The fact that parole is purely a matter of grace in Florida does not, of course, immunize the Parole Act from ex post facto scrutiny. Weaver, 450 U.S. at 29-31, 101 S.Ct. at 964-5. In conducting our examination we are mindful that "[w]hether a retrospect state criminal statute ameliorates or worsens conditions imposed by its predecessor is a federal question." Weaver, 450 U.S. at 33, 101 S.Ct. at 966 (citing cases)


Under a medical model statute, the Parole Commission operates as a "doctor," releasing the inmate when he is "cured," or rehabilitated


These constraints continued to limit the Commission's power to grant parole under the present sentencing scheme described in subpart B. infra; for in 1977 the Legislature reenacted section 947.18. In doing so, it added a sentence to the section authorizing the Commission to impose the following additional parole condition: "In addition to any other lawful condition of parole, the commission may make the payment of the debt due and owing to the state under Sec. 960.17 or the payment of the attorney's fees and costs due and owing to a county under Sec. 27.56 a condition of parole, subject to modification based on change of circumstances." Fla.Stat.Ann. Sec. 947.18 (1983 Supp.)


For example, parole is still a matter of executive grace; inmates have no liberty interest in, or entitlement to, parole. Fla.Stat.Ann. Sec. 947.002(6) (1983 Supp.); see also Staton v. Wainwright, 665 F.2d 686, 688 (5th Cir. Unit B), cert. denied, 456 U.S. 909, 102 S.Ct. 1757, 72 L.Ed.2d 166 (1982). Rehabilitation remains a primary goal of corrections; the Act requires the Florida Department of Health and Rehabilitative Services and all other state agencies to assist the Commission in performance of its duties, including inmate rehabilitation. Fla.Stat.Ann. Sec. 947.13 (1983 Supp.); id. at Sec. 947.135 (Mutual Participation Plan of 1976)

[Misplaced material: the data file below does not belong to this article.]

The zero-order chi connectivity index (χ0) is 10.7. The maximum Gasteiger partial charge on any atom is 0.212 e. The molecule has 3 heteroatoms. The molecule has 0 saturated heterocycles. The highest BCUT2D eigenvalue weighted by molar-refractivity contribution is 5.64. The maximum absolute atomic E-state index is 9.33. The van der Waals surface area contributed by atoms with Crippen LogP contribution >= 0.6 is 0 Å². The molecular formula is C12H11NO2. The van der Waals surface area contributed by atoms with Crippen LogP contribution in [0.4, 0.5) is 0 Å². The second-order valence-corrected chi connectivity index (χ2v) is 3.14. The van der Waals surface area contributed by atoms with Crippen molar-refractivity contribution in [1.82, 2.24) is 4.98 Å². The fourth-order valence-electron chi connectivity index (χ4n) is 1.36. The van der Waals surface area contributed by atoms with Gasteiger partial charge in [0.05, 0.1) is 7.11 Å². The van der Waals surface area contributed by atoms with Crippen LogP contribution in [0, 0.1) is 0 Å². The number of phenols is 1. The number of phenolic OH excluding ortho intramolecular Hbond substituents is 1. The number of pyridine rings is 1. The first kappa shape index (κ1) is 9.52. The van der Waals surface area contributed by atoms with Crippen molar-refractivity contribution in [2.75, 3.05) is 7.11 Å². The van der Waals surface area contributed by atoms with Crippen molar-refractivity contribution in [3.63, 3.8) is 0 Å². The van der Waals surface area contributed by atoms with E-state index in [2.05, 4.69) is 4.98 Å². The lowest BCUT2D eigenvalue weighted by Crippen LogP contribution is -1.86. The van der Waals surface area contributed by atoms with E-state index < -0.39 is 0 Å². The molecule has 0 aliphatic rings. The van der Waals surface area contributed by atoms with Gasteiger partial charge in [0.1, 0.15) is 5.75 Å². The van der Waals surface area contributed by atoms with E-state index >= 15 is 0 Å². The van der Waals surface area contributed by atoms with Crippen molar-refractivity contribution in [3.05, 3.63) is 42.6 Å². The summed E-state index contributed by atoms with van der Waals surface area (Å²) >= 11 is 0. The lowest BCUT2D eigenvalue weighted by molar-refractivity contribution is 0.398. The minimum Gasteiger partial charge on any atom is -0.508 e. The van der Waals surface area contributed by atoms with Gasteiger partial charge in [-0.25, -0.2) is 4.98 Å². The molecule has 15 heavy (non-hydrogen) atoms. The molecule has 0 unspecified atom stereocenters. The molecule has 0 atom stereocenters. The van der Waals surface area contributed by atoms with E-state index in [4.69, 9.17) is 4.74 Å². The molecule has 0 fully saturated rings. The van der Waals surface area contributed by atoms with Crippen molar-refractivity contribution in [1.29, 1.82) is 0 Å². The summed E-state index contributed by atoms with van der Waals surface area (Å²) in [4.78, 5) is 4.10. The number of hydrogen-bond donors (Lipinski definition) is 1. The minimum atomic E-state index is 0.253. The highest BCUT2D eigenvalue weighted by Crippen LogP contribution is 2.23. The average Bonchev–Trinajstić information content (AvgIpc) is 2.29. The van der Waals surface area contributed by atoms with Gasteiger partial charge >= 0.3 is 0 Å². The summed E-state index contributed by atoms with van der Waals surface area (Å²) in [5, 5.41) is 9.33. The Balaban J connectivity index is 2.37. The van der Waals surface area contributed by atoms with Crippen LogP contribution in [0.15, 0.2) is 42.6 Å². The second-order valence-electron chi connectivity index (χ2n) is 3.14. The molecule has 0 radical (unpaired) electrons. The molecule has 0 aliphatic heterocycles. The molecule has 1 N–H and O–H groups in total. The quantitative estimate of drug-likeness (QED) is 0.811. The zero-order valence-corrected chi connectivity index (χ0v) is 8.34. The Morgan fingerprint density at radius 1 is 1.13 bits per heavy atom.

See Weaver, 450 U.S. at 31, 101 S.Ct. at 965: "Critical to relief under the Ex Post Facto Clause is not an individual's right to less punishment, but the lack of fair notice...." When he committed his offense, petitioner was on fair notice that, if convicted, he would be held in prison solely at the discretion of the Parole Commission. He remains incarcerated at the Commission's sole discretion


See Weaver, 450 U.S. at 33-36, 101 S.Ct. at 967-68 (discussing automatic, mandatory nature of the unconstitutional statute)